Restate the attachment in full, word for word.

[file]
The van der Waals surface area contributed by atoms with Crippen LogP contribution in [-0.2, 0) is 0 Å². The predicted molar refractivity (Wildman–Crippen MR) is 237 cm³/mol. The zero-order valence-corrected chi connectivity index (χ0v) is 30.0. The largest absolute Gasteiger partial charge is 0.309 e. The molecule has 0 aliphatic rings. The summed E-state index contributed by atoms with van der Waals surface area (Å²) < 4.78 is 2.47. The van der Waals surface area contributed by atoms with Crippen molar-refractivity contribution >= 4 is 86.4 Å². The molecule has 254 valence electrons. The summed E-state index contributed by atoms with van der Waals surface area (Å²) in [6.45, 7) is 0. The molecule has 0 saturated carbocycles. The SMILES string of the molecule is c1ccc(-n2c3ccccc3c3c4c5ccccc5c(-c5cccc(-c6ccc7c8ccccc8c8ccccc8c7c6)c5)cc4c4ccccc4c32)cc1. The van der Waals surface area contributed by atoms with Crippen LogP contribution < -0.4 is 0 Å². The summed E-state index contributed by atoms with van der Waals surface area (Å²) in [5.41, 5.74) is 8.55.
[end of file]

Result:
The van der Waals surface area contributed by atoms with Crippen LogP contribution in [-0.2, 0) is 0 Å². The predicted molar refractivity (Wildman–Crippen MR) is 237 cm³/mol. The zero-order valence-corrected chi connectivity index (χ0v) is 30.0. The largest absolute Gasteiger partial charge is 0.309 e. The molecule has 0 aliphatic rings. The summed E-state index contributed by atoms with van der Waals surface area (Å²) < 4.78 is 2.47. The van der Waals surface area contributed by atoms with Crippen molar-refractivity contribution >= 4 is 86.4 Å². The molecule has 254 valence electrons. The summed E-state index contributed by atoms with van der Waals surface area (Å²) in [6.45, 7) is 0. The molecule has 0 saturated carbocycles. The SMILES string of the molecule is c1ccc(-n2c3ccccc3c3c4c5ccccc5c(-c5cccc(-c6ccc7c8ccccc8c8ccccc8c7c6)c5)cc4c4ccccc4c32)cc1. The van der Waals surface area contributed by atoms with Crippen LogP contribution < -0.4 is 0 Å². The summed E-state index contributed by atoms with van der Waals surface area (Å²) in [5.41, 5.74) is 8.55.